How to: domesticating a foreign subpoena in another state.
POV: It’s a dark and stormy Thursday afternoon and you’re a young, bright-eyed, paralegal working for the best personal injury firm that’s ever existed when the founding partner comes to you with a rather unique ask; conduct some research on how to domesticate a foreign subpoena in another state. He hands you one of the thickest books you’ve ever seen, and you accept this new challenge with genuine enthusiasm, although, you can’t help but notice the devious smile that slowly creeps across his face as he slips quietly back into his office. Your newfound enthusiasm is quickly replaced with dread. This formidable task grows all the more daunting as you clutch the 1,359-page book on Georgia’s Civil Procedure tightly against your chest and contemplate your life choices that have led up to this moment.
If you can relate in any way to the story above, then you have come to the right place. Welcome! As the young, bright-eyed, paralegal who was assigned the aforementioned task, and as a result is now an expert on the topic, I’m here to share my knowledge with the world!
While the thought of having a foreign subpoena for discovery (i.e., a deposition) domesticated in another state may seem daunting as first, the process is actually quite simple. Depending on which state the case is in and which state your witness is in, you may be able to rely on the Uniform Interstate Depositions and Discovery Act (UIDDA) for guidance which makes the process the same for the 30+ states that have adopted it.
The example scenario is as follows: you’re working on a case and having trouble tracking down a witness that you need to depose, a tale as old as time. After doing some digging, you discover that the witness has, since the time of filing the initial lawsuit, moved out-of-state to Tennessee. You take a deep breath and login to your trusty Westlaw account to embark on a journey where you’ll hopefully learn something new: how to domesticate and serve a foreign subpoena in Tennessee. Your research will likely lead you to Tennessee Code § 24-9-203 which states that “a party may submit a foreign subpoena to a clerk of courts in the county in which discovery is sought to be conducted in this state.” Simply put, once you’ve successfully obtained your subpoena from the Georgia court where your lawsuit is pending you will mail the subpoena, now file stamped, to the appropriate clerk of courts in the Tennessee county where the witness resides. From there, your successfully domesticated foreign subpoena can be served on your witness by the Sheriff or by a private process server who understands the rules of civil procedure in Tennessee.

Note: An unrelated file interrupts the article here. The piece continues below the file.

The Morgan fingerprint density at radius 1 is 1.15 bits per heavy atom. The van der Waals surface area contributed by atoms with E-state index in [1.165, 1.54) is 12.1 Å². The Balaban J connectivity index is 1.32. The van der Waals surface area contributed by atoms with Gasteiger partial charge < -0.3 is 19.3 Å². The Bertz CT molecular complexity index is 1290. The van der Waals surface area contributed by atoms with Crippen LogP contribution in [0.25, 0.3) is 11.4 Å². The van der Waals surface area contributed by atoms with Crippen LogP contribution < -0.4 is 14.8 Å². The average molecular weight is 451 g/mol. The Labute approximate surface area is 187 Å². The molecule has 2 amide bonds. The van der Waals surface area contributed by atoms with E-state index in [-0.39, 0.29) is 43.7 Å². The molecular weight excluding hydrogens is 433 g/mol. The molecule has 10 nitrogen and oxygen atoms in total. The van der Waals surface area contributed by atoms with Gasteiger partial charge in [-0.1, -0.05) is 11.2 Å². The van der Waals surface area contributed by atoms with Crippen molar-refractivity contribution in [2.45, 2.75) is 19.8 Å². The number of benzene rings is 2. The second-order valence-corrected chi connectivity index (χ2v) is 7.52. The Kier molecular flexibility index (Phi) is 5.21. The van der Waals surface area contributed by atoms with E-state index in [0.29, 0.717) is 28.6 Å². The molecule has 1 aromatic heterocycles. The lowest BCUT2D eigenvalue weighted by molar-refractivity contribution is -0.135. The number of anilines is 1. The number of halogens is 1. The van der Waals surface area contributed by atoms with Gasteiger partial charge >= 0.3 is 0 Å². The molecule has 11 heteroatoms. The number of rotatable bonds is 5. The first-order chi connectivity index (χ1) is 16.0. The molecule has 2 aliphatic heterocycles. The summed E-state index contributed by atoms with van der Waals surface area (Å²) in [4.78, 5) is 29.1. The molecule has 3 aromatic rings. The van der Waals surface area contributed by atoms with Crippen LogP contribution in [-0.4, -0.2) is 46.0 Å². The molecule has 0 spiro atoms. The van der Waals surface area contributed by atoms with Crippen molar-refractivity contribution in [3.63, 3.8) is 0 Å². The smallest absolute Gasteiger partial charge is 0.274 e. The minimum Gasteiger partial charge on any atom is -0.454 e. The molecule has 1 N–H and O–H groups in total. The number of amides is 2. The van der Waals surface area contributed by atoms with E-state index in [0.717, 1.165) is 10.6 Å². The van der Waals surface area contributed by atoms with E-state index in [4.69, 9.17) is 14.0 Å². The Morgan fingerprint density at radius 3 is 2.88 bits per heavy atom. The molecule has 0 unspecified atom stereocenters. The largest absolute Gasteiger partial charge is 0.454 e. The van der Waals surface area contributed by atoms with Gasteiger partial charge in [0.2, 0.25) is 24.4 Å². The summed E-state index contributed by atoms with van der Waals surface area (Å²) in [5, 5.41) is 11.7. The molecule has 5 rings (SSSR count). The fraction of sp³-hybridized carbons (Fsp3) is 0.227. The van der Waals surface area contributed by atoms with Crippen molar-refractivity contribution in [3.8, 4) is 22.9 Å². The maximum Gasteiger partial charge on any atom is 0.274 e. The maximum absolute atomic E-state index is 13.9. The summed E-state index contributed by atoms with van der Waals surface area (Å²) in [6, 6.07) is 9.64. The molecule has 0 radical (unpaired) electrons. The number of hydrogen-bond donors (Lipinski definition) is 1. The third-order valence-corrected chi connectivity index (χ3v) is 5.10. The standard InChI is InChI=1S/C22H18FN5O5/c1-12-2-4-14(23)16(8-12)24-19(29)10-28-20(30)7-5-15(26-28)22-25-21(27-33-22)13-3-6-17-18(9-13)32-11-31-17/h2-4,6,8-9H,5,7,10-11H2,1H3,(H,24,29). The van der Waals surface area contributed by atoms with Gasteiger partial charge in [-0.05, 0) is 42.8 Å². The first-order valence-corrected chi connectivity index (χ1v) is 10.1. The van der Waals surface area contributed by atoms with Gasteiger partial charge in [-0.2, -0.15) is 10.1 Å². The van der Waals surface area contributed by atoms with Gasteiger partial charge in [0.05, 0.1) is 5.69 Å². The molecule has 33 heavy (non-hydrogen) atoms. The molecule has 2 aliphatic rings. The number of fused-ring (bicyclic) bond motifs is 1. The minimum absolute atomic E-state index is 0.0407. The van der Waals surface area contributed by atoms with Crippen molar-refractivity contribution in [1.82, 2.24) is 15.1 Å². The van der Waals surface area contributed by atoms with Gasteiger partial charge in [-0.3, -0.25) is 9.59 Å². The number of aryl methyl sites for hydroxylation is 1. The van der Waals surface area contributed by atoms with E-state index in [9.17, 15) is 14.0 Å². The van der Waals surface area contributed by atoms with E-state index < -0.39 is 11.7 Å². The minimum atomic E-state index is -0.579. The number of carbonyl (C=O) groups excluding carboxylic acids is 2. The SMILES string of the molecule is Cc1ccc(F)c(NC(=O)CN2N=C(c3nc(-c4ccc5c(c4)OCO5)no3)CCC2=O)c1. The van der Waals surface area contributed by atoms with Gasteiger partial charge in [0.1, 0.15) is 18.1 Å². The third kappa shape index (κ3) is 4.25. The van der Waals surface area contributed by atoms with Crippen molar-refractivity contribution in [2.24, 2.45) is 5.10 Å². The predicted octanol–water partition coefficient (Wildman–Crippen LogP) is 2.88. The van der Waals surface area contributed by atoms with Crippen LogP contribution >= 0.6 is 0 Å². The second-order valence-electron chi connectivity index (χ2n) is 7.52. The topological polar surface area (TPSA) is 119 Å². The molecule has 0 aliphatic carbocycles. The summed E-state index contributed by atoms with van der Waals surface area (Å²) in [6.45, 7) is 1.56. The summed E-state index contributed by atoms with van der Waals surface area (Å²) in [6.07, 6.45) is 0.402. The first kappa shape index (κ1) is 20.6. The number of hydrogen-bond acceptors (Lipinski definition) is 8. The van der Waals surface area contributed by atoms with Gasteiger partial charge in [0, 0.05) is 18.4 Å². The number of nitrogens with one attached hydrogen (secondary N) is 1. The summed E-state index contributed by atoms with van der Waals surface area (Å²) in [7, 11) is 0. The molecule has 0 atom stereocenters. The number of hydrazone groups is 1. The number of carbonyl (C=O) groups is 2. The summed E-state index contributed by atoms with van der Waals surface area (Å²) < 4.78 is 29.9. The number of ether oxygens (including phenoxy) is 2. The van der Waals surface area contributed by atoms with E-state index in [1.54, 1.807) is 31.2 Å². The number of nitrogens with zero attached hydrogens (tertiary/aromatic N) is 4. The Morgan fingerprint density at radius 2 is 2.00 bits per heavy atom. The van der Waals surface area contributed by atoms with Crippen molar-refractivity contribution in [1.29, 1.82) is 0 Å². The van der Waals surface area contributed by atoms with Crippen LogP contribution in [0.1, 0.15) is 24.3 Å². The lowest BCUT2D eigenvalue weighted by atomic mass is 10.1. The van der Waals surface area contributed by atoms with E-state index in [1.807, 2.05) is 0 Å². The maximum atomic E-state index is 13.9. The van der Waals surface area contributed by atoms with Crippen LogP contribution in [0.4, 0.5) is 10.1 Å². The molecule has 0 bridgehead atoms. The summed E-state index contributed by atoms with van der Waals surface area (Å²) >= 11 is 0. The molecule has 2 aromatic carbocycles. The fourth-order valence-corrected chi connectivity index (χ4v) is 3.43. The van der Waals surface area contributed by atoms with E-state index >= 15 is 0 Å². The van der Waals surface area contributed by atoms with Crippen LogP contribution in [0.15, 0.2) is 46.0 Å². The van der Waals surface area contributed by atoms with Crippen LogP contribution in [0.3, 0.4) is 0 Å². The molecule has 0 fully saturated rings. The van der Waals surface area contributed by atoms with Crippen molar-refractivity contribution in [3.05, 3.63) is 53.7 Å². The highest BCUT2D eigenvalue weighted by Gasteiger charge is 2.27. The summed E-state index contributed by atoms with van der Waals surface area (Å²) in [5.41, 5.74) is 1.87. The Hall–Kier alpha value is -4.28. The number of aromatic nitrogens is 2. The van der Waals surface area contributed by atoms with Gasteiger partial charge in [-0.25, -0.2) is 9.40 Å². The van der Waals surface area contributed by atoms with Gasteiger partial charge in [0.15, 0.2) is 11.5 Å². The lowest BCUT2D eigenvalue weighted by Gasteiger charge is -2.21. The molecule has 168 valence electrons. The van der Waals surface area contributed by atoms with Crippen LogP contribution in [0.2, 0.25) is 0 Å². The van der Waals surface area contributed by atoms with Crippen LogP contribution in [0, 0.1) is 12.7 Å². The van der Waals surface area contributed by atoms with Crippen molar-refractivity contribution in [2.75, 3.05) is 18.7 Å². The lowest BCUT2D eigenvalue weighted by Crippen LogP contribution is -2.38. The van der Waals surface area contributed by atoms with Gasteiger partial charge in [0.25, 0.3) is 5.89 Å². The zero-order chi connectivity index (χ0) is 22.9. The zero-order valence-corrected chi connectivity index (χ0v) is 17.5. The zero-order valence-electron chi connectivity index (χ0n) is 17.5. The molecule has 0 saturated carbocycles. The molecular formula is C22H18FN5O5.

If you have a case that resides in a state that has adopted the UIDDA, but a witness that resides in a state that hasn’t adopted the Act, the process will look a little different. Once you’ve put on your thinking cap, you’ll have to initiate this arduous process with an Order to Take Out of State Deposition, a Commission to Take Out of State Deposition, a Stipulation to Take Out of State Deposition, or a Letter Rogatory. Next, you will have to request that a subpoena be issued from the court in the state where your witness resides by either submitting an application, filing a petition, by providing documents to the court or having an attorney file a petition. After you’ve successfully jumped through all the necessary hoops your subpoena should be ready to be served! At this point, you will need to consult with the state in which your case originated and a process server to determine who is authorized to serve the subpoena. Suffice to say, the exact process will vary depending on which states are involved so it is always best to comply with an individual state’s process as closely as possible to ensure that your subpoena is successfully issued, domesticated, and served on your witness in a timely manner.
Pro tip: When in doubt, reach out! Contact the clerk of courts office in the county where you are trying to have your subpoena domesticated and pick their brains on how to comply with their state’s rules and regulations. So go forth and utilize your resources, work smarter not harder, and tell no one of your dastardly plans to become the smartest person in the room. Good luck!